92nd American Meteorological Society Annual Meeting (January 22-26, 2012)

Tuesday, 24 January 2012
Predicting Where Convective Clouds Will Form with the GOES-R ABI
Hall E (New Orleans Convention Center )
Daniel T. Lindsey, NOAA/NESDIS, Fort Collins, CO; and L. Grasso

One of the biggest challenges in thunderstorm forecasting continues to be predicting where and when storms will form. Numerical models struggle with this problem, and traditional convective initiation algorithms require growing cumulus clouds to be successful. The GOES-R Advanced Baseline Imager (ABI) will not only have improved spectral, temporal and spatial resolution, but the radiometric properties of the individual bands will be significantly improved over the current GOES imager, allowing for band difference products with very little noise and striping. One such band difference currently being investigated is the so-called split window difference, or 10.35-12.3 Ám. Assuming the temperature decreases with height, a loop of this difference shows regions of low-level water vapor deepening with time. Convective clouds and sometimes thunderstorms very often form in these same areas, making the split window difference potentially a very useful product in anticipating storm formation.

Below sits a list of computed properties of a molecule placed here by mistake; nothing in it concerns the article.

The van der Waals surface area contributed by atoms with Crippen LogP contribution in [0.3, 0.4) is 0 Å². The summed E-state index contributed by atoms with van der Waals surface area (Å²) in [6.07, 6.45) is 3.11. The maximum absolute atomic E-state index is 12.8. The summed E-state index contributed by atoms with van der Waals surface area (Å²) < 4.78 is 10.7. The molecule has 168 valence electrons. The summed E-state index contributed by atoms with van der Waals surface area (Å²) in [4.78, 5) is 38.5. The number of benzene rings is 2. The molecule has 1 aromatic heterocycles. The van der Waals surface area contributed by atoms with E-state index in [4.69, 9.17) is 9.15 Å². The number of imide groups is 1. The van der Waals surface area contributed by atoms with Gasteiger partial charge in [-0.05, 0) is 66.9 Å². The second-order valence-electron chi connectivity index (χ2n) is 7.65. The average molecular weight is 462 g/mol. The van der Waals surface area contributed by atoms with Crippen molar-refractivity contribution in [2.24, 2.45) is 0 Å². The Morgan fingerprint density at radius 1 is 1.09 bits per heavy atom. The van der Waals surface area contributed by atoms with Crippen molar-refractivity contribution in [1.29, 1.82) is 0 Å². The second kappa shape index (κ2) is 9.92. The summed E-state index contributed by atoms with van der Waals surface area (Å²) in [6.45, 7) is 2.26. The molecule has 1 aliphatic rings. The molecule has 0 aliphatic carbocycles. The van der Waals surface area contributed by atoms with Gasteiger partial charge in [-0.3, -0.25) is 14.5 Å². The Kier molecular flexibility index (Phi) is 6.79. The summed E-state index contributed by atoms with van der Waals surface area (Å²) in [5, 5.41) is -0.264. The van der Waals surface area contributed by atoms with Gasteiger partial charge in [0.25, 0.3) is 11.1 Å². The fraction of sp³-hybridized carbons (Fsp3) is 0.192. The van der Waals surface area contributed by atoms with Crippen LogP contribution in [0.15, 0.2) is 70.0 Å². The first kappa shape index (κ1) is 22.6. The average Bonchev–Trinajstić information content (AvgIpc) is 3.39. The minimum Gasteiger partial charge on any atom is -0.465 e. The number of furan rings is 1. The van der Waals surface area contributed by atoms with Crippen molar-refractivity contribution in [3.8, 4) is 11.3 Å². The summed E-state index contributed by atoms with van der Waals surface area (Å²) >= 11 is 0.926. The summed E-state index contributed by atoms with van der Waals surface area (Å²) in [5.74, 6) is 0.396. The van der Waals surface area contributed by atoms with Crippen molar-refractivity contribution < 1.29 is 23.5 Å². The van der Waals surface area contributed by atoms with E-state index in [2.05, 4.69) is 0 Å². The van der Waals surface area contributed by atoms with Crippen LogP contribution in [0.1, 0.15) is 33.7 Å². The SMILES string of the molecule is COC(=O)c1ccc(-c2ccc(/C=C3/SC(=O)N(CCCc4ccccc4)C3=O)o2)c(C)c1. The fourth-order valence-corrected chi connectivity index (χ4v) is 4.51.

This presentation will describe current efforts to fully understand the ABI's split window difference so that new products may be developed. We will show radiative transfer model results, simulated ABI imagery from the WRF model, and observed imagery from Meteosat's SEVIRI instrument, which has similar bands and characteristics to the ABI.

Disclaimer: The views, opinions, and findings contained in this article are those of the authors and should not be construed as an official National Oceanic and Atmospheric Administration (NOAA) or U.S. Government position, policy, or decision.

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